It’s a snow day in Glasgow! The ‘beast from the east’ has hit, classes are cancelled and the whole city is out enjoying the snow. It hit a tropical 10 degrees last week and now we’re back to 0, which I’m slightly peeved about, but it’s hard to look out at the flurries of snow falling from the sky and not stare in awe.
It’s been almost 2 months since I touched down in Glasgow and it’s safe to say I’ve absolutely fallen in love with this bustling and vibrant city. I’m living in the West End, known for its hipster vibes and being Glasgow’s cultural hub. The West End is full of students from UoG and there is a range of accommodation to choose from. For this semester, I’m staying at the Cairncross House hall of residence in the suburb of Finnieston, which I applied for through UoG. I would recommend staying in uni accommodation just to make the paperwork easier. However, there is some private student accommodation and even more student flats available, both in West End and the city centre. Glasgow is also a much cheaper city to live in than Auckland, and I find the rent in the city quite reasonable, especially considering the location.
Cairncross House is about a 15 to 20 minute walk away from the university. My daily walk takes me past the busy Argyle Street – with endless rows of restaurants and pubs that are bustling every night of the week – and through the leafy Kelvingrove Park, where you can get a stunning view of the university’s main building and maybe even spot a squirrel! I find that essentially everything I need is within 40 minutes walk. I thoroughly enjoy walking, so I make the most of it and keep public transport to a minimum (I’ve hit my target step count every single day this year so far!!). However, it’s convenient enough to catch a bus across town and there’s a bike renting system with stations all across the city. The only downside of where I live is that it is right in the middle of the subway loop; Glasgow’s subway/metro system is literally just a circle that goes both ways. It’s pretty inconvenient for me to catch the subway, but it makes for a great opportunity to do sub-crawls!
I have a single standard room at Cairncross House with all the essential furniture. I share a kitchen with 10 other girls – a mix of exchange students from Hong Kong and domestic/EU students from Scotland, England, Poland, Lithuania and Finland. Although Cairncross used to have a bigger mix of students, it’s becoming more popular for first years. I was pleasantly surprised by how spacious my room was; it came with almost everything I needed and a small window, which I’m currently watching the snowfall from. Everything I didn’t have, I got on a trip to IKEA. Admittedly, I also got multiple things that I didn’t need on that trip, too. Oops.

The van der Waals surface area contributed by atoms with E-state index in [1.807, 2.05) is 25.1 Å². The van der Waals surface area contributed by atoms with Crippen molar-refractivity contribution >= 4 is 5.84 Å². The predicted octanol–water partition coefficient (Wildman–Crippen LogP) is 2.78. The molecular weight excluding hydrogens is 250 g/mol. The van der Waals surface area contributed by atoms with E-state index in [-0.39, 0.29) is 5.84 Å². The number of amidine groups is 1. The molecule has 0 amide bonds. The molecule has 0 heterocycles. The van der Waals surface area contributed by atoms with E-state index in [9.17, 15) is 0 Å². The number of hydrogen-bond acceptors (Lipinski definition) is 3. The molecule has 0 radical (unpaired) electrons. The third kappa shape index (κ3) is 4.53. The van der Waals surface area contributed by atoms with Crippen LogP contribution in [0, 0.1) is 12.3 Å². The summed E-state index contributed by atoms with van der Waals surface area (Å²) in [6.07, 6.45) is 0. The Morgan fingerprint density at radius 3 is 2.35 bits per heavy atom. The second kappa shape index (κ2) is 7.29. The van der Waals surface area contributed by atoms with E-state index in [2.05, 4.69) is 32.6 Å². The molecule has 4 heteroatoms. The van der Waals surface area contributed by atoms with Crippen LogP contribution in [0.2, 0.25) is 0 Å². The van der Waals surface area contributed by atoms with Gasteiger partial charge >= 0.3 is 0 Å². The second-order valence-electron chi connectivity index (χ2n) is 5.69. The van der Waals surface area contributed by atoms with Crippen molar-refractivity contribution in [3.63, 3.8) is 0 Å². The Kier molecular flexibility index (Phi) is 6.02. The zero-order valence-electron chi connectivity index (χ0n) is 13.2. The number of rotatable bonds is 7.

It does get messy in the kitchen and bathrooms at times which is probably what I dislike the most about living here, but I guess that’s one of the necessary evils of communal living. Cairncross also has a silent study room with computers, a common room with tables, couches and a TV – perfect for movie nights. There’s always organized activities on, such as movie nights, Pancake Day and board game nights. It’s a nice hall and my only reservations about it are that the showers are too small and the fire alarm test which forced us out of bed at 7am.
What I found most interesting about Glasgow’s student accommodation is that many of them are in flats, unlike Auckland uni’s halls. In places such as Murano Street, Kelvinhaugh Street and the student apartments in Hillhead, you can have 3, 5, 8 or 10 people sharing a flat, with about 4 to 6 flats in each building. It’s always a bit of a gamble going for these; I know some people whose flats are super close and go on trips together, but others have flatmates that barely talk to them!
I’m off to enjoy the snow in Kelvingrove! Hope everyone back home is having a good time at O Week!